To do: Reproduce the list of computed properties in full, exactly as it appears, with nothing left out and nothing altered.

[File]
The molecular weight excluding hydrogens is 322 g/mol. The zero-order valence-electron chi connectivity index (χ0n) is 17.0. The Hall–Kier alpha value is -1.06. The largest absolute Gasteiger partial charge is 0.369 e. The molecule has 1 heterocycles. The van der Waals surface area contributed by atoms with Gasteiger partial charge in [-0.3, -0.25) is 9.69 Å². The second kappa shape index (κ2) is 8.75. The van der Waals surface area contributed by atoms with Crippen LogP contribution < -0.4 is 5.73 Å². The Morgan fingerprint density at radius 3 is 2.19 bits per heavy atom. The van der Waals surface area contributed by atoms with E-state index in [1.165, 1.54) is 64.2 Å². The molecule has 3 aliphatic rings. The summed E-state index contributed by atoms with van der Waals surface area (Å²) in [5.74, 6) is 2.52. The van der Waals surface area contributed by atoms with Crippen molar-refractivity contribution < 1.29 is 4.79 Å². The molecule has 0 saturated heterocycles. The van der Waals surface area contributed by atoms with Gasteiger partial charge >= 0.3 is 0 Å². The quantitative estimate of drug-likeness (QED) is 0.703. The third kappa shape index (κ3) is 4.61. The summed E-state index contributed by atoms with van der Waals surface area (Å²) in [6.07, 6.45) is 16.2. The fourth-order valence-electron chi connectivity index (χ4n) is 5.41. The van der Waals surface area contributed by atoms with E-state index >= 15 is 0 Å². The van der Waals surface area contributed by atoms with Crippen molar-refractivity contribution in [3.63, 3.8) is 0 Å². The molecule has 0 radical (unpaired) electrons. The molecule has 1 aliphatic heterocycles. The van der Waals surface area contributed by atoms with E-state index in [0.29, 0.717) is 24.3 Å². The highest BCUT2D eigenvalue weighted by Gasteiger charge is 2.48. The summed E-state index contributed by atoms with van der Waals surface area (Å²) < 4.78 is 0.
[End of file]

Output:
The molecular weight excluding hydrogens is 322 g/mol. The zero-order valence-electron chi connectivity index (χ0n) is 17.0. The Hall–Kier alpha value is -1.06. The largest absolute Gasteiger partial charge is 0.369 e. The molecule has 1 heterocycles. The van der Waals surface area contributed by atoms with Gasteiger partial charge in [-0.3, -0.25) is 9.69 Å². The second kappa shape index (κ2) is 8.75. The van der Waals surface area contributed by atoms with Crippen LogP contribution < -0.4 is 5.73 Å². The Morgan fingerprint density at radius 3 is 2.19 bits per heavy atom. The van der Waals surface area contributed by atoms with E-state index in [1.165, 1.54) is 64.2 Å². The molecule has 3 aliphatic rings. The summed E-state index contributed by atoms with van der Waals surface area (Å²) in [5.74, 6) is 2.52. The van der Waals surface area contributed by atoms with Crippen molar-refractivity contribution < 1.29 is 4.79 Å². The molecule has 0 saturated heterocycles. The van der Waals surface area contributed by atoms with Gasteiger partial charge >= 0.3 is 0 Å². The quantitative estimate of drug-likeness (QED) is 0.703. The third kappa shape index (κ3) is 4.61. The summed E-state index contributed by atoms with van der Waals surface area (Å²) in [6.07, 6.45) is 16.2. The fourth-order valence-electron chi connectivity index (χ4n) is 5.41. The van der Waals surface area contributed by atoms with E-state index >= 15 is 0 Å². The van der Waals surface area contributed by atoms with Crippen molar-refractivity contribution in [3.63, 3.8) is 0 Å². The molecule has 0 radical (unpaired) electrons. The molecule has 1 aliphatic heterocycles. The van der Waals surface area contributed by atoms with E-state index in [0.29, 0.717) is 24.3 Å². The highest BCUT2D eigenvalue weighted by Gasteiger charge is 2.48. The summed E-state index contributed by atoms with van der Waals surface area (Å²) < 4.78 is 0.